Grumman plans to sell parts factory in Glen Arm

January 19, 1994|By Ian Johnson | Ian Johnson,New York Bureau

NEW YORK -- Grumman Corp. said yesterday that it will sell its parts factory in Glen Arm and go ahead with plans to close its Salisbury aircraft cable plant, which employs nearly 250 workers, by the end of the year.

The announcement came as the defense contractor announced a separate $85 million plan to lay off 500 workers and close several of its aircraft test and design facilities on Long Island.

Grumman had announced that it would close the Salisbury plant last May but held out a slim prospect in November that it might reconsider the decision after it had reviewed the productivity of all its factories. Robert Harwood, a company spokesman, said the review had not persuaded Grumman to change its mind.

"It was part of our review, but we never said we wouldn't close the plant," Mr. Harwood said. "We just can't keep open all the facilities that we had 10 years ago."

Grumman intends to sell the machining plant in Glen Arm, which employs about 100 workers, to another company. Mr. Harwood said Grumman has had talks with several prospective buyers but has no firm offers.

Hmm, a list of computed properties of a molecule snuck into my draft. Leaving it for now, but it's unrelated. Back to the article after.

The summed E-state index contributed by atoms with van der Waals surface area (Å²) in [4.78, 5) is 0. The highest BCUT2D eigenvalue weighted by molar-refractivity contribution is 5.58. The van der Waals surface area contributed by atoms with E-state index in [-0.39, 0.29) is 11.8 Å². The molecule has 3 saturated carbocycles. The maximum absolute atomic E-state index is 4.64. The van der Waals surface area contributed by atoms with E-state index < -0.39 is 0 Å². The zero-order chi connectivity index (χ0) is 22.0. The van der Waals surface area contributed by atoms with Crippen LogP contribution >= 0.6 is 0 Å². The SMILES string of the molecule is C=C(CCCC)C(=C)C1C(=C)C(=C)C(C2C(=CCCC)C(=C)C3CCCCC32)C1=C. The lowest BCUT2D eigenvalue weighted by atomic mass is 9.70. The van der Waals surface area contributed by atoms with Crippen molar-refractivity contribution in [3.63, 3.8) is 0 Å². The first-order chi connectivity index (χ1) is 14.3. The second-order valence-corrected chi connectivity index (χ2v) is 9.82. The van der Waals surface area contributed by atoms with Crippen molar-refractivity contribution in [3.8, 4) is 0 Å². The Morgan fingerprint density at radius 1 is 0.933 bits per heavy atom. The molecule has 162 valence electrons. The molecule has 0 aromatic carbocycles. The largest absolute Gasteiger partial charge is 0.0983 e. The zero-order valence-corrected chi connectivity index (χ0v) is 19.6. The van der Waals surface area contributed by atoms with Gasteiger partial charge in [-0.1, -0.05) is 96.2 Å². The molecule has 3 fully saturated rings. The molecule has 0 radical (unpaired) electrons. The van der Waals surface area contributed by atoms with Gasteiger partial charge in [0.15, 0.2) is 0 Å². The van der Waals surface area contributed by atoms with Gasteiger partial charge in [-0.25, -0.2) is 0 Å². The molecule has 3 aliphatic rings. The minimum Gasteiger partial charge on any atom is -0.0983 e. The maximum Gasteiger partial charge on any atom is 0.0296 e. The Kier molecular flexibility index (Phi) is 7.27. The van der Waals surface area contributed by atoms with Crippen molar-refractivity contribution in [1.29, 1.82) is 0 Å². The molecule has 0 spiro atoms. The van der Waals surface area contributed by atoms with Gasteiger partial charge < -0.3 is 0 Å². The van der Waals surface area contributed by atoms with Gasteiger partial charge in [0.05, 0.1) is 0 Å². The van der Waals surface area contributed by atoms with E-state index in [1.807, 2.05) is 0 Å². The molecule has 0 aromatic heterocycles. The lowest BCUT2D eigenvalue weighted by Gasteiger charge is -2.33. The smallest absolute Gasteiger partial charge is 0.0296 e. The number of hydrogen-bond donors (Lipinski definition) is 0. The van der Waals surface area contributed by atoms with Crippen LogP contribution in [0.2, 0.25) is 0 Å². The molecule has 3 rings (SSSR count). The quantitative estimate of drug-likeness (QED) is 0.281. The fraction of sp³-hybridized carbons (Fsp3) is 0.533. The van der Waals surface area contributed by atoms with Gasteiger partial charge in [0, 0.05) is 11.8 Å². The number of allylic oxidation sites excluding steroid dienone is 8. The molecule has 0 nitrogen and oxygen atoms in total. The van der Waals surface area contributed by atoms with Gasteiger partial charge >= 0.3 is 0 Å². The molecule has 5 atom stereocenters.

The company said it wants to sell the factory by the end of the year. Mr. Harwood said it was premature to discuss what would happen if no deal is made.

Grumman, based in Bethpage, N.Y., is best-known for designing and building Navy fighter planes, like the F-14 Tomcat and World War II-era F-6F Hellcat.

The sale of the Glen Arm factory in Baltimore County and the closure of the plant in Salisbury are part of a decision to stop designing and building fighters, said George Podrasky, an analyst at Duff & Phelps. "They are trying to concentrate on the electronic components of aircraft but not build the planes themselves."

All told, the cutbacks will save the company $600 million over the next two years. Besides closing five Long Island facilities and cutting office and production space by one-third, Grumman will transfer some operations to Florida.

The cutbacks will cost Grumman $85 million, which will be taken from the company's 1993 earnings, due out next week.

The company, which employs 17,900 people, lost $123 million in 1992. Sales dropped 11 percent, to $3.5 billion.

Wolfgang Demisch, an analyst at BT Securities Inc., said Grumman might have acted earlier, when the decline in defense spending first became apparent. But he said the company's long tradition in the field made it a difficult step.

The stock market has generally lauded Grumman's cuts. Its stock has risen 20 percent over the past three months. Yesterday it closed up 75 cents, to $42.625.

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